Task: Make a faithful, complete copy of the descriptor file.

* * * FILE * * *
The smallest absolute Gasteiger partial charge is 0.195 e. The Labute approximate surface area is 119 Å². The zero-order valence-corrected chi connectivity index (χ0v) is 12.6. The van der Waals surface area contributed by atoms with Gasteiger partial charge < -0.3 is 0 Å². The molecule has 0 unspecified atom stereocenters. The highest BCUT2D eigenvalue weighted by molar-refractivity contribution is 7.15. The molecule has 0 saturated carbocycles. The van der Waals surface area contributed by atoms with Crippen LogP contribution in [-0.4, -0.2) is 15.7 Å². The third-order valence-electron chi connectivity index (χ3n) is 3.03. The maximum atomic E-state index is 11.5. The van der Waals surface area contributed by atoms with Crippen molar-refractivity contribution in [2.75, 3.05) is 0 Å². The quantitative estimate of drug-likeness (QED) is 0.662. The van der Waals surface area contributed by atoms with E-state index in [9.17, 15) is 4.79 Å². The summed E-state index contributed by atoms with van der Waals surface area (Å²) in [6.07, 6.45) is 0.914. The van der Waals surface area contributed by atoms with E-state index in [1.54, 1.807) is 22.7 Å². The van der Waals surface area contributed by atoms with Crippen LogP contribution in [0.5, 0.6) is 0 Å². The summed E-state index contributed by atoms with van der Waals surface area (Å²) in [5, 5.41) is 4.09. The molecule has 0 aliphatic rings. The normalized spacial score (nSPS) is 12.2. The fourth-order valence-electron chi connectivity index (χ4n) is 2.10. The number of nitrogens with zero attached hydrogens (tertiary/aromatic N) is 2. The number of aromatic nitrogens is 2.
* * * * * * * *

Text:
The smallest absolute Gasteiger partial charge is 0.195 e. The Labute approximate surface area is 119 Å². The zero-order valence-corrected chi connectivity index (χ0v) is 12.6. The van der Waals surface area contributed by atoms with Gasteiger partial charge < -0.3 is 0 Å². The molecule has 0 unspecified atom stereocenters. The highest BCUT2D eigenvalue weighted by molar-refractivity contribution is 7.15. The molecule has 0 saturated carbocycles. The van der Waals surface area contributed by atoms with Crippen LogP contribution in [-0.4, -0.2) is 15.7 Å². The third-order valence-electron chi connectivity index (χ3n) is 3.03. The maximum atomic E-state index is 11.5. The van der Waals surface area contributed by atoms with Crippen molar-refractivity contribution in [2.75, 3.05) is 0 Å². The quantitative estimate of drug-likeness (QED) is 0.662. The van der Waals surface area contributed by atoms with E-state index in [9.17, 15) is 4.79 Å². The summed E-state index contributed by atoms with van der Waals surface area (Å²) in [6.07, 6.45) is 0.914. The van der Waals surface area contributed by atoms with E-state index in [1.54, 1.807) is 22.7 Å². The van der Waals surface area contributed by atoms with Crippen LogP contribution in [0.5, 0.6) is 0 Å². The summed E-state index contributed by atoms with van der Waals surface area (Å²) in [5, 5.41) is 4.09. The molecule has 0 aliphatic rings. The normalized spacial score (nSPS) is 12.2. The fourth-order valence-electron chi connectivity index (χ4n) is 2.10. The number of nitrogens with zero attached hydrogens (tertiary/aromatic N) is 2. The number of aromatic nitrogens is 2.